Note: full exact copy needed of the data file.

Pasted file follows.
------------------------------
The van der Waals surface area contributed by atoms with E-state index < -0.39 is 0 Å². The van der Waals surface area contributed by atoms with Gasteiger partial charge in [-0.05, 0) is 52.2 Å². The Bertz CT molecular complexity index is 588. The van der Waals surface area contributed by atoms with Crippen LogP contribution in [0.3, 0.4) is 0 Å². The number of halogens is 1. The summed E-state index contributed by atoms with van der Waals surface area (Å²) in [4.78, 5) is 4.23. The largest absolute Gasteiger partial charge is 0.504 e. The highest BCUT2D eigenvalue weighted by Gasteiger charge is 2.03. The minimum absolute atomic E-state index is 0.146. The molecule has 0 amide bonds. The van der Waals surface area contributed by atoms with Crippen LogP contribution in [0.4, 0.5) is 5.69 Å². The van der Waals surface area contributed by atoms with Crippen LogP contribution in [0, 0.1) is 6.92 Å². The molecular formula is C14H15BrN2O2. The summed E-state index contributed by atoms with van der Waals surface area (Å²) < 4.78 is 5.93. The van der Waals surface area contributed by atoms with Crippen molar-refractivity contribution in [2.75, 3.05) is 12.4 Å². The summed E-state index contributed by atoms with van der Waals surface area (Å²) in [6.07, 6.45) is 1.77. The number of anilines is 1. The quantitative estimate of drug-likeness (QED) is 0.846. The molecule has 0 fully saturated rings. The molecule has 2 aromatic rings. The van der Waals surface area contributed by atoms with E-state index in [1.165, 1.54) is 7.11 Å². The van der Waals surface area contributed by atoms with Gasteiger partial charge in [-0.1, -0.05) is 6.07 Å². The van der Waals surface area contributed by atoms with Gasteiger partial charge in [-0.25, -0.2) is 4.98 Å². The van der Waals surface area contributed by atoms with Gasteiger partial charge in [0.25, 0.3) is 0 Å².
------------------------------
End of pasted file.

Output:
The van der Waals surface area contributed by atoms with E-state index < -0.39 is 0 Å². The van der Waals surface area contributed by atoms with Gasteiger partial charge in [-0.05, 0) is 52.2 Å². The Bertz CT molecular complexity index is 588. The van der Waals surface area contributed by atoms with Crippen LogP contribution in [0.3, 0.4) is 0 Å². The number of halogens is 1. The summed E-state index contributed by atoms with van der Waals surface area (Å²) in [4.78, 5) is 4.23. The largest absolute Gasteiger partial charge is 0.504 e. The highest BCUT2D eigenvalue weighted by Gasteiger charge is 2.03. The minimum absolute atomic E-state index is 0.146. The molecule has 0 amide bonds. The van der Waals surface area contributed by atoms with Crippen LogP contribution in [0.4, 0.5) is 5.69 Å². The van der Waals surface area contributed by atoms with Crippen LogP contribution in [0, 0.1) is 6.92 Å². The molecular formula is C14H15BrN2O2. The summed E-state index contributed by atoms with van der Waals surface area (Å²) < 4.78 is 5.93. The van der Waals surface area contributed by atoms with Crippen molar-refractivity contribution in [2.75, 3.05) is 12.4 Å². The summed E-state index contributed by atoms with van der Waals surface area (Å²) in [6.07, 6.45) is 1.77. The number of anilines is 1. The quantitative estimate of drug-likeness (QED) is 0.846. The molecule has 0 fully saturated rings. The molecule has 2 aromatic rings. The van der Waals surface area contributed by atoms with E-state index in [1.165, 1.54) is 7.11 Å². The van der Waals surface area contributed by atoms with Gasteiger partial charge in [-0.1, -0.05) is 6.07 Å². The van der Waals surface area contributed by atoms with Gasteiger partial charge in [-0.25, -0.2) is 4.98 Å². The van der Waals surface area contributed by atoms with Gasteiger partial charge in [0.25, 0.3) is 0 Å².